While working for US West in the late 1990s, it became apparent to me that the Internet was growing as a source of information among our customer base. In addition to the ways online publications were beginning to establish themselves alongside traditional press outlets as credible and pervasive sources of news and analysis, the explosion of online discussion groups on UseNet, proprietary services like AOL and an emerging host of free forums provided by companies like Yahoo! was affording disgruntled consumers an ever more powerful platform for the airing of grievances, both real and imagined.
The question was posed to senior leadership: “If we knew that tonight there was going to be a public meeting in downtown Denver where several thousand upset customers were gathering to complain about our service, what would we do?” The answer was obviously that we’d seek to engage it and tell our story. It was then made clear that this hypothetical scenario described what was happening every day on the Net.
In response to this new phenomenon (it’s 1999 at this point) I was charged with conceiving and developing a first-of-its-kind Internet community relations pilot program to monitor and eventually engage these online communities. The program spent several weeks identifying and assessing the online forums where US West, its products and services were being discussed. Of particular concern: how many people were in these communities? How many impressions were being generated? Who were the key opinion leaders driving USW-based discussion?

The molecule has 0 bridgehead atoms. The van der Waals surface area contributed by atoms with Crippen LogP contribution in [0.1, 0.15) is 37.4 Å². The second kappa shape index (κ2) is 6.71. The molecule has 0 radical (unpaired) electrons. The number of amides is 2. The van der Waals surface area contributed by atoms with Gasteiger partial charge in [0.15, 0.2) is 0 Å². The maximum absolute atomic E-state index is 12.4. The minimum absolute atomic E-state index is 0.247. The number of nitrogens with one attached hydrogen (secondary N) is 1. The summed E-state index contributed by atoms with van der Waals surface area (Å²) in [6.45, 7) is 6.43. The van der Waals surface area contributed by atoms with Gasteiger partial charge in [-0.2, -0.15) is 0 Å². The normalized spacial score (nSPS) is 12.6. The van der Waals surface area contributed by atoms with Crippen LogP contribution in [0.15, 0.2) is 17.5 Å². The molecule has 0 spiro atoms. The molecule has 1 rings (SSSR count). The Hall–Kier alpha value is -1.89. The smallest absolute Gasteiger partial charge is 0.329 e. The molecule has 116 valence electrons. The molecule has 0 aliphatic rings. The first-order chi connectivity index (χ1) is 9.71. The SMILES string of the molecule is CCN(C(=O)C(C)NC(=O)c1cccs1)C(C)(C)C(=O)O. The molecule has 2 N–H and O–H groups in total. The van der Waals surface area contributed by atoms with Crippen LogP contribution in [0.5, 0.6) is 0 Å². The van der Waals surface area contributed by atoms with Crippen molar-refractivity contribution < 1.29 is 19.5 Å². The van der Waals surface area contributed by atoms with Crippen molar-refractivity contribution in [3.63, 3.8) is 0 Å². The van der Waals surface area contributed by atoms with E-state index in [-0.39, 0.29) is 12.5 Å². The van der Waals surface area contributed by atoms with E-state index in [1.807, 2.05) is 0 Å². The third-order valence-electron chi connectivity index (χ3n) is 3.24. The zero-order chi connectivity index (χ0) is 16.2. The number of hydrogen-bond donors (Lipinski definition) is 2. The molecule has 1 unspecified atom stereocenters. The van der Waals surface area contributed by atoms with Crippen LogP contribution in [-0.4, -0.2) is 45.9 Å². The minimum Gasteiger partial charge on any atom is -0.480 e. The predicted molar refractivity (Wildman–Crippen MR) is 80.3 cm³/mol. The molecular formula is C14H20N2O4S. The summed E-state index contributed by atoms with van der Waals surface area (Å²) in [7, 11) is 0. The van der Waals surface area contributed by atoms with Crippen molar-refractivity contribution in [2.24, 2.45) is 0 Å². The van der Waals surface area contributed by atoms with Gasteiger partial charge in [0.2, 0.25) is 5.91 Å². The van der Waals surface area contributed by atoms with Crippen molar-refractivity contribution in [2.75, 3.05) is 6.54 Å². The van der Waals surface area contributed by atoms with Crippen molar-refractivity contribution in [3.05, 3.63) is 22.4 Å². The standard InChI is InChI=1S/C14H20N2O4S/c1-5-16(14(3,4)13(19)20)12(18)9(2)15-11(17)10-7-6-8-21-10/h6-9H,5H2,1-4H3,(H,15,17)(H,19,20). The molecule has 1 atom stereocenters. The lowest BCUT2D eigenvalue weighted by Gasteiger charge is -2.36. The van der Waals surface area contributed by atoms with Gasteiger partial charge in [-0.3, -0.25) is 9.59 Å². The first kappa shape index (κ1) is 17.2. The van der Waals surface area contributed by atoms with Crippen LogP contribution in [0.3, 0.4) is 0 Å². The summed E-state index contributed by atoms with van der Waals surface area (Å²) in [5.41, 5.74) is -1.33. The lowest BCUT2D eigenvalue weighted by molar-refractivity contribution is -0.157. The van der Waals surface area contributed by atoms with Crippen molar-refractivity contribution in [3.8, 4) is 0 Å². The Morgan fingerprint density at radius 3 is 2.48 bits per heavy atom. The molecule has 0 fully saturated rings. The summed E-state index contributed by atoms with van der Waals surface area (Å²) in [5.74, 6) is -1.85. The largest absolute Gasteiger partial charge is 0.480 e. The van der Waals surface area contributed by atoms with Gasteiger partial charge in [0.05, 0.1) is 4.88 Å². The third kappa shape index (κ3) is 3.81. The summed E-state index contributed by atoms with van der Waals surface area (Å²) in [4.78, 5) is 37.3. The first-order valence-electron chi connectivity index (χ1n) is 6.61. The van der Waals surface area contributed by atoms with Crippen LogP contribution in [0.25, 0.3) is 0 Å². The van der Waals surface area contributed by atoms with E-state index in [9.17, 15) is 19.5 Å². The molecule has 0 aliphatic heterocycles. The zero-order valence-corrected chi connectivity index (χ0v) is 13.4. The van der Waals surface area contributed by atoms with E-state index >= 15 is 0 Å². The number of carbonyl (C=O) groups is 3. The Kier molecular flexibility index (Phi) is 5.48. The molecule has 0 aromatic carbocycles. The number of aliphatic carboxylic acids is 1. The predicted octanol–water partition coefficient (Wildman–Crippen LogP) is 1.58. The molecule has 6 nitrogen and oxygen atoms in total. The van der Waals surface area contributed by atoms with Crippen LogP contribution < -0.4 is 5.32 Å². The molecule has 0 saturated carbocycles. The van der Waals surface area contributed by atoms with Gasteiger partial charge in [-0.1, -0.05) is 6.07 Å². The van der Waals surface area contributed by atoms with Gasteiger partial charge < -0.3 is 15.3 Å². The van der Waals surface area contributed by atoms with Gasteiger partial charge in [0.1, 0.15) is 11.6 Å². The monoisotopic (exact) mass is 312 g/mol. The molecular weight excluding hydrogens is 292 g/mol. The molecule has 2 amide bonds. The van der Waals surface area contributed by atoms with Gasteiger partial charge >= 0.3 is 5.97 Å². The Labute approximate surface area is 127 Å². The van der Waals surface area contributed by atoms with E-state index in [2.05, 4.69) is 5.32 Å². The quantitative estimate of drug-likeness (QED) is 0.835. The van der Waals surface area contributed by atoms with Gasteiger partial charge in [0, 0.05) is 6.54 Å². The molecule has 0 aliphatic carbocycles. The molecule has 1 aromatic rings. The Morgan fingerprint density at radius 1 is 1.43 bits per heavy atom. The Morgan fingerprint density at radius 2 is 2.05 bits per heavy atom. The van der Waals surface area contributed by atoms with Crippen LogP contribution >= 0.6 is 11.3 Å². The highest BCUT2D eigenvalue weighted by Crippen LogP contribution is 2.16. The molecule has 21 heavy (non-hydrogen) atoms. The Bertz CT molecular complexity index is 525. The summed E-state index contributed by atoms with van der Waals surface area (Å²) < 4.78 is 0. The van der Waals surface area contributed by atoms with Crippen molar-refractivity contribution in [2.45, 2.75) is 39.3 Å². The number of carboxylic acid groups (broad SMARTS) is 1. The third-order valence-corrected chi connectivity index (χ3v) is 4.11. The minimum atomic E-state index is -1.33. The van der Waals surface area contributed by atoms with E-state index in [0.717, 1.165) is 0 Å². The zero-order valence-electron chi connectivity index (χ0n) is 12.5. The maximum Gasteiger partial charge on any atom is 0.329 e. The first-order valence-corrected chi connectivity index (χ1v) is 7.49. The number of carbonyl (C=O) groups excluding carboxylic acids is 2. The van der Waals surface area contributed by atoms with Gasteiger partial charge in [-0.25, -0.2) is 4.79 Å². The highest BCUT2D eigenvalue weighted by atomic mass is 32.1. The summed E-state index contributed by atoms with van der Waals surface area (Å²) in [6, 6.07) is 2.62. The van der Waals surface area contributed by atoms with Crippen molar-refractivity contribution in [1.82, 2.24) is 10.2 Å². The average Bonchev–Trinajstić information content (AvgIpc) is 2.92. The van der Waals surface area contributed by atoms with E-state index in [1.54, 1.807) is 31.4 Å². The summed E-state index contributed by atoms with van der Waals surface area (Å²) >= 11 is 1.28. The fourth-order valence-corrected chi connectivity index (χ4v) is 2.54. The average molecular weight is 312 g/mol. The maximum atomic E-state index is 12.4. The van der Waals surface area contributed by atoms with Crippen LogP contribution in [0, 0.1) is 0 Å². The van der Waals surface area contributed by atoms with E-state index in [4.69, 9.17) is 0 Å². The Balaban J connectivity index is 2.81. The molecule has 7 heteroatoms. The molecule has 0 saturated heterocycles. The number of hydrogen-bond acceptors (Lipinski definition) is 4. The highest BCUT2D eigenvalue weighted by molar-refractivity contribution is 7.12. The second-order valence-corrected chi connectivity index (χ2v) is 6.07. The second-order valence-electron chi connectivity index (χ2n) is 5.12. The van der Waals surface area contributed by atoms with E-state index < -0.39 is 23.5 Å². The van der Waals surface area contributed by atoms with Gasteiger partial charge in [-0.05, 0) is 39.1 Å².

Strategies were developed for each of several communities and an engagement phase was launched where I entered discussions as a US West representative. This initially sparked a dramatic negative spike, as unhappy customers teed off on the company’s spokesperson. However, over the engagement period a series of negatives were neutralized and neutral issues were promoted to positives. In a couple of cases, virulent negative posters were even converted into mildly positive ones.
At the conclusion of the pilot, the program had generated a 1,400% increase in positive impressions across engaged communities (this number includes the initial negative spike) and improved the negative-to-positive impression ratio from 6:1 to nearly 1:1.
These results were accomplished on minimal budget before there were best practices to guide the process. To call the program a success would be a major understatement – the results exceeded even our wildest dreams and demonstrated conclusively that even the harshest of online environments can be amenable to productive PR efforts if they’re conducted with transparency and within the social rules and contexts governing online community interaction.